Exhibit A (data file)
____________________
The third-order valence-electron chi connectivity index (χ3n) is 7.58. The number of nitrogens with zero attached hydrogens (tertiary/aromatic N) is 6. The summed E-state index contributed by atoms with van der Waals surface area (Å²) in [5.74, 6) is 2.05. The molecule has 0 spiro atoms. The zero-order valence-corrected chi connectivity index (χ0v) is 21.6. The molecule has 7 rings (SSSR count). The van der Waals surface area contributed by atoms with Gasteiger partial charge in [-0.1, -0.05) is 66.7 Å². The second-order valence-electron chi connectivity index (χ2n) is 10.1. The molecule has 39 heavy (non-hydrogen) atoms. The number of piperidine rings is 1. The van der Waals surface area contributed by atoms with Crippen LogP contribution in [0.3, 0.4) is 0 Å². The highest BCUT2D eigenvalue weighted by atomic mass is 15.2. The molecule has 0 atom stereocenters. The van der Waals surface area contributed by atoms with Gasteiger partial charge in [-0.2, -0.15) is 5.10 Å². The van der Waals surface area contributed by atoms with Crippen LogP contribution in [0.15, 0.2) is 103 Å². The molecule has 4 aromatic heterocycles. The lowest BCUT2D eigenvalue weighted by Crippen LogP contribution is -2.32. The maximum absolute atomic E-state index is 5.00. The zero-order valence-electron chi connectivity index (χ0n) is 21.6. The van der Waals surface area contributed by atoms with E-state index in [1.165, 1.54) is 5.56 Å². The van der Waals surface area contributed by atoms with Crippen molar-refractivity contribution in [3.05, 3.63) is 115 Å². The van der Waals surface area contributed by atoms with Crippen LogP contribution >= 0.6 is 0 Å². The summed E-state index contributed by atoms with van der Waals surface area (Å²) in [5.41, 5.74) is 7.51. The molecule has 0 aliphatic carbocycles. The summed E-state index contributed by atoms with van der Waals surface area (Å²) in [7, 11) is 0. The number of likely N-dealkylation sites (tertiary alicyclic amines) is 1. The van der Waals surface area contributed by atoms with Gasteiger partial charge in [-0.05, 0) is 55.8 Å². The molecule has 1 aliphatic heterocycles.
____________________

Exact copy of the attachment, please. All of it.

The third-order valence-electron chi connectivity index (χ3n) is 7.58. The number of nitrogens with zero attached hydrogens (tertiary/aromatic N) is 6. The summed E-state index contributed by atoms with van der Waals surface area (Å²) in [5.74, 6) is 2.05. The molecule has 0 spiro atoms. The zero-order valence-corrected chi connectivity index (χ0v) is 21.6. The molecule has 7 rings (SSSR count). The van der Waals surface area contributed by atoms with Gasteiger partial charge in [-0.1, -0.05) is 66.7 Å². The second-order valence-electron chi connectivity index (χ2n) is 10.1. The molecule has 39 heavy (non-hydrogen) atoms. The number of piperidine rings is 1. The van der Waals surface area contributed by atoms with Crippen LogP contribution in [0.3, 0.4) is 0 Å². The highest BCUT2D eigenvalue weighted by atomic mass is 15.2. The molecule has 0 atom stereocenters. The van der Waals surface area contributed by atoms with Gasteiger partial charge in [-0.2, -0.15) is 5.10 Å². The van der Waals surface area contributed by atoms with Crippen LogP contribution in [0.15, 0.2) is 103 Å². The molecule has 4 aromatic heterocycles. The lowest BCUT2D eigenvalue weighted by Crippen LogP contribution is -2.32. The maximum absolute atomic E-state index is 5.00. The zero-order valence-electron chi connectivity index (χ0n) is 21.6. The van der Waals surface area contributed by atoms with E-state index in [1.165, 1.54) is 5.56 Å². The van der Waals surface area contributed by atoms with Crippen molar-refractivity contribution in [3.05, 3.63) is 115 Å². The van der Waals surface area contributed by atoms with Crippen LogP contribution >= 0.6 is 0 Å². The summed E-state index contributed by atoms with van der Waals surface area (Å²) in [5.41, 5.74) is 7.51. The molecule has 0 aliphatic carbocycles. The summed E-state index contributed by atoms with van der Waals surface area (Å²) in [7, 11) is 0. The number of likely N-dealkylation sites (tertiary alicyclic amines) is 1. The van der Waals surface area contributed by atoms with Gasteiger partial charge in [-0.05, 0) is 55.8 Å². The molecule has 1 aliphatic heterocycles.